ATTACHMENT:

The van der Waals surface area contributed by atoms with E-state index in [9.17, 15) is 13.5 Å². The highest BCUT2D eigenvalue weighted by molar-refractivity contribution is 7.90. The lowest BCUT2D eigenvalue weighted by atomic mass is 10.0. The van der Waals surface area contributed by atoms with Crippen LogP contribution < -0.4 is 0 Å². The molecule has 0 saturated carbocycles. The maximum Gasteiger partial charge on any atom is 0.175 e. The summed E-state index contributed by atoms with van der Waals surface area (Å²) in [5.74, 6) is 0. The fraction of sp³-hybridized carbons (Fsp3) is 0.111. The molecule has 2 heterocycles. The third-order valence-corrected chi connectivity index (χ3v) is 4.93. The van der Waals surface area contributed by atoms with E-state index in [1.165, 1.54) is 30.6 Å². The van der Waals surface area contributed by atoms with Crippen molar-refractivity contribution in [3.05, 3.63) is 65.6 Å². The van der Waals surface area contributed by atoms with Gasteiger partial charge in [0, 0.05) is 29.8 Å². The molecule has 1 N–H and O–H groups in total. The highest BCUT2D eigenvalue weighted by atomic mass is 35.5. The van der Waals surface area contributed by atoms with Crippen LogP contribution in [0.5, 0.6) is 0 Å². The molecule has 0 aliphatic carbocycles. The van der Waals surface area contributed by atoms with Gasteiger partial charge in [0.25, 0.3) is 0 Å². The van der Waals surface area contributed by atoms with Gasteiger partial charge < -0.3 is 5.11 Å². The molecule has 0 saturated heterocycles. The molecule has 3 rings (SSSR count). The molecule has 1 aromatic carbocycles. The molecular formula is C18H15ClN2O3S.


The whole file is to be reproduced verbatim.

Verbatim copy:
The van der Waals surface area contributed by atoms with E-state index in [9.17, 15) is 13.5 Å². The highest BCUT2D eigenvalue weighted by molar-refractivity contribution is 7.90. The lowest BCUT2D eigenvalue weighted by atomic mass is 10.0. The van der Waals surface area contributed by atoms with Crippen LogP contribution < -0.4 is 0 Å². The molecule has 0 saturated carbocycles. The maximum Gasteiger partial charge on any atom is 0.175 e. The summed E-state index contributed by atoms with van der Waals surface area (Å²) in [5.74, 6) is 0. The fraction of sp³-hybridized carbons (Fsp3) is 0.111. The molecule has 2 heterocycles. The third-order valence-corrected chi connectivity index (χ3v) is 4.93. The van der Waals surface area contributed by atoms with E-state index in [1.165, 1.54) is 30.6 Å². The van der Waals surface area contributed by atoms with Crippen molar-refractivity contribution in [3.05, 3.63) is 65.6 Å². The van der Waals surface area contributed by atoms with Gasteiger partial charge in [0, 0.05) is 29.8 Å². The molecule has 1 N–H and O–H groups in total. The highest BCUT2D eigenvalue weighted by atomic mass is 35.5. The van der Waals surface area contributed by atoms with Crippen LogP contribution in [0.5, 0.6) is 0 Å². The molecule has 0 aliphatic carbocycles. The van der Waals surface area contributed by atoms with Gasteiger partial charge in [0.25, 0.3) is 0 Å². The van der Waals surface area contributed by atoms with Gasteiger partial charge < -0.3 is 5.11 Å². The molecule has 0 saturated heterocycles. The molecule has 3 rings (SSSR count). The molecule has 1 aromatic carbocycles. The molecular formula is C18H15ClN2O3S.